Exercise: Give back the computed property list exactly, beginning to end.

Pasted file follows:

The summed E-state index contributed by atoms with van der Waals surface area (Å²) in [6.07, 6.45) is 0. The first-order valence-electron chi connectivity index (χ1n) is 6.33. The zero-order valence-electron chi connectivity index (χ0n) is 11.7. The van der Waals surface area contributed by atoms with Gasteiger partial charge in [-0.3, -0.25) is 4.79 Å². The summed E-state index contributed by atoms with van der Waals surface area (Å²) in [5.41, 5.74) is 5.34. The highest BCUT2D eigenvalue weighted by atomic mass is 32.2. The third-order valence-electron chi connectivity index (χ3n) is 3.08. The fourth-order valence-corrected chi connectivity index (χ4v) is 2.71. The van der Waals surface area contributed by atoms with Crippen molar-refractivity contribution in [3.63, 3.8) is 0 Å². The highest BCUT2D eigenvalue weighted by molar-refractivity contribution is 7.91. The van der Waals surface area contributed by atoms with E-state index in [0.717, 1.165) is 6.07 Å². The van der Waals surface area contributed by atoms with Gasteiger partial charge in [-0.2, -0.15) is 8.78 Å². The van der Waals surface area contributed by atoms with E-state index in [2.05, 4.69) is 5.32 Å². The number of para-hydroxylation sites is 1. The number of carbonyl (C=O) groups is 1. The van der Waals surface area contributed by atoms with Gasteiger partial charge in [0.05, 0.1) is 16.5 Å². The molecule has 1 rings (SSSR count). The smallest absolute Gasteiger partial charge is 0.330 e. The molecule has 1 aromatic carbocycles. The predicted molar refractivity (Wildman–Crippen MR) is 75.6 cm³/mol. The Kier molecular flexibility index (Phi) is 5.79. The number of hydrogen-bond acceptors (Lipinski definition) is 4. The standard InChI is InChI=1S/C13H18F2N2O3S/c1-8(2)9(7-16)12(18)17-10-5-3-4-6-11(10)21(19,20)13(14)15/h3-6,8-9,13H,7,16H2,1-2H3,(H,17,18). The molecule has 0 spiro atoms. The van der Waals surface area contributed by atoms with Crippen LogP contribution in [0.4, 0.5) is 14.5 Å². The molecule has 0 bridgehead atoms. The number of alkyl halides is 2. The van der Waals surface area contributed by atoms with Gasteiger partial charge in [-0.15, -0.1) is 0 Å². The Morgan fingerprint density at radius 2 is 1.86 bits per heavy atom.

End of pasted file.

The summed E-state index contributed by atoms with van der Waals surface area (Å²) in [6.07, 6.45) is 0. The first-order valence-electron chi connectivity index (χ1n) is 6.33. The zero-order valence-electron chi connectivity index (χ0n) is 11.7. The van der Waals surface area contributed by atoms with Gasteiger partial charge in [-0.3, -0.25) is 4.79 Å². The summed E-state index contributed by atoms with van der Waals surface area (Å²) in [5.41, 5.74) is 5.34. The highest BCUT2D eigenvalue weighted by atomic mass is 32.2. The third-order valence-electron chi connectivity index (χ3n) is 3.08. The fourth-order valence-corrected chi connectivity index (χ4v) is 2.71. The van der Waals surface area contributed by atoms with Crippen molar-refractivity contribution in [3.63, 3.8) is 0 Å². The highest BCUT2D eigenvalue weighted by molar-refractivity contribution is 7.91. The van der Waals surface area contributed by atoms with E-state index in [0.717, 1.165) is 6.07 Å². The van der Waals surface area contributed by atoms with Gasteiger partial charge in [-0.2, -0.15) is 8.78 Å². The van der Waals surface area contributed by atoms with E-state index in [2.05, 4.69) is 5.32 Å². The number of para-hydroxylation sites is 1. The number of carbonyl (C=O) groups is 1. The van der Waals surface area contributed by atoms with Gasteiger partial charge in [0.05, 0.1) is 16.5 Å². The molecule has 1 rings (SSSR count). The smallest absolute Gasteiger partial charge is 0.330 e. The molecule has 1 aromatic carbocycles. The predicted molar refractivity (Wildman–Crippen MR) is 75.6 cm³/mol. The Kier molecular flexibility index (Phi) is 5.79. The number of hydrogen-bond acceptors (Lipinski definition) is 4. The standard InChI is InChI=1S/C13H18F2N2O3S/c1-8(2)9(7-16)12(18)17-10-5-3-4-6-11(10)21(19,20)13(14)15/h3-6,8-9,13H,7,16H2,1-2H3,(H,17,18). The molecule has 0 spiro atoms. The van der Waals surface area contributed by atoms with Crippen LogP contribution in [0.4, 0.5) is 14.5 Å². The molecule has 0 bridgehead atoms. The number of alkyl halides is 2. The van der Waals surface area contributed by atoms with Gasteiger partial charge in [-0.15, -0.1) is 0 Å². The Morgan fingerprint density at radius 2 is 1.86 bits per heavy atom.